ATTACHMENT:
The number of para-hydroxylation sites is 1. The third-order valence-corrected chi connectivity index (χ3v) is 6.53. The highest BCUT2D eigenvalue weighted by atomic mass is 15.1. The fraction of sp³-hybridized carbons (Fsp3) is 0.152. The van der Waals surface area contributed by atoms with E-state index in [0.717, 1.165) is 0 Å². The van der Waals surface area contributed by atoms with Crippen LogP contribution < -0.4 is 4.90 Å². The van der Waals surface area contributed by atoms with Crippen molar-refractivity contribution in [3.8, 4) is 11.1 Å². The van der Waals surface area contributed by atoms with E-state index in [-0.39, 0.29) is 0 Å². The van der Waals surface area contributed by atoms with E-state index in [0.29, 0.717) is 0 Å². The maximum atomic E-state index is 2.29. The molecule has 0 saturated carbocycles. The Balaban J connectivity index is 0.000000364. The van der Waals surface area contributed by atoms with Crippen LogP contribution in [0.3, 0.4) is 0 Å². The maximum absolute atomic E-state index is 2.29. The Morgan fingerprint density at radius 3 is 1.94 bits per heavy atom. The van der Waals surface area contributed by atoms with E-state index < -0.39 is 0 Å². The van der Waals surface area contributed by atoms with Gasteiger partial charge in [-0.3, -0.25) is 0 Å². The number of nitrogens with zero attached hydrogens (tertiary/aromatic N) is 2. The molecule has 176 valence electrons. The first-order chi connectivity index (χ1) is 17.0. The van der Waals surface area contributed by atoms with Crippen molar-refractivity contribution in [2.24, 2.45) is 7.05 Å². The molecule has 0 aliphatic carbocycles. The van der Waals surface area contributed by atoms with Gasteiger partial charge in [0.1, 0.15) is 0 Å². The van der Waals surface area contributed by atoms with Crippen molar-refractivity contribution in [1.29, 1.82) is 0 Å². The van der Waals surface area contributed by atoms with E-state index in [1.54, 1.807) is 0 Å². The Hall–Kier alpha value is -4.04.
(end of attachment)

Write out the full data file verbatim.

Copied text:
The number of para-hydroxylation sites is 1. The third-order valence-corrected chi connectivity index (χ3v) is 6.53. The highest BCUT2D eigenvalue weighted by atomic mass is 15.1. The fraction of sp³-hybridized carbons (Fsp3) is 0.152. The van der Waals surface area contributed by atoms with E-state index in [0.717, 1.165) is 0 Å². The van der Waals surface area contributed by atoms with Crippen LogP contribution < -0.4 is 4.90 Å². The van der Waals surface area contributed by atoms with Crippen molar-refractivity contribution in [3.8, 4) is 11.1 Å². The van der Waals surface area contributed by atoms with E-state index in [-0.39, 0.29) is 0 Å². The van der Waals surface area contributed by atoms with E-state index in [0.29, 0.717) is 0 Å². The maximum atomic E-state index is 2.29. The molecule has 0 saturated carbocycles. The Balaban J connectivity index is 0.000000364. The van der Waals surface area contributed by atoms with Crippen LogP contribution in [0.3, 0.4) is 0 Å². The maximum absolute atomic E-state index is 2.29. The Morgan fingerprint density at radius 3 is 1.94 bits per heavy atom. The van der Waals surface area contributed by atoms with E-state index < -0.39 is 0 Å². The van der Waals surface area contributed by atoms with Gasteiger partial charge in [-0.3, -0.25) is 0 Å². The number of nitrogens with zero attached hydrogens (tertiary/aromatic N) is 2. The molecule has 176 valence electrons. The first-order chi connectivity index (χ1) is 17.0. The van der Waals surface area contributed by atoms with Crippen molar-refractivity contribution in [2.24, 2.45) is 7.05 Å². The molecule has 0 aliphatic carbocycles. The van der Waals surface area contributed by atoms with Gasteiger partial charge in [0.1, 0.15) is 0 Å². The van der Waals surface area contributed by atoms with Crippen molar-refractivity contribution in [1.29, 1.82) is 0 Å². The van der Waals surface area contributed by atoms with E-state index in [1.54, 1.807) is 0 Å². The Hall–Kier alpha value is -4.04.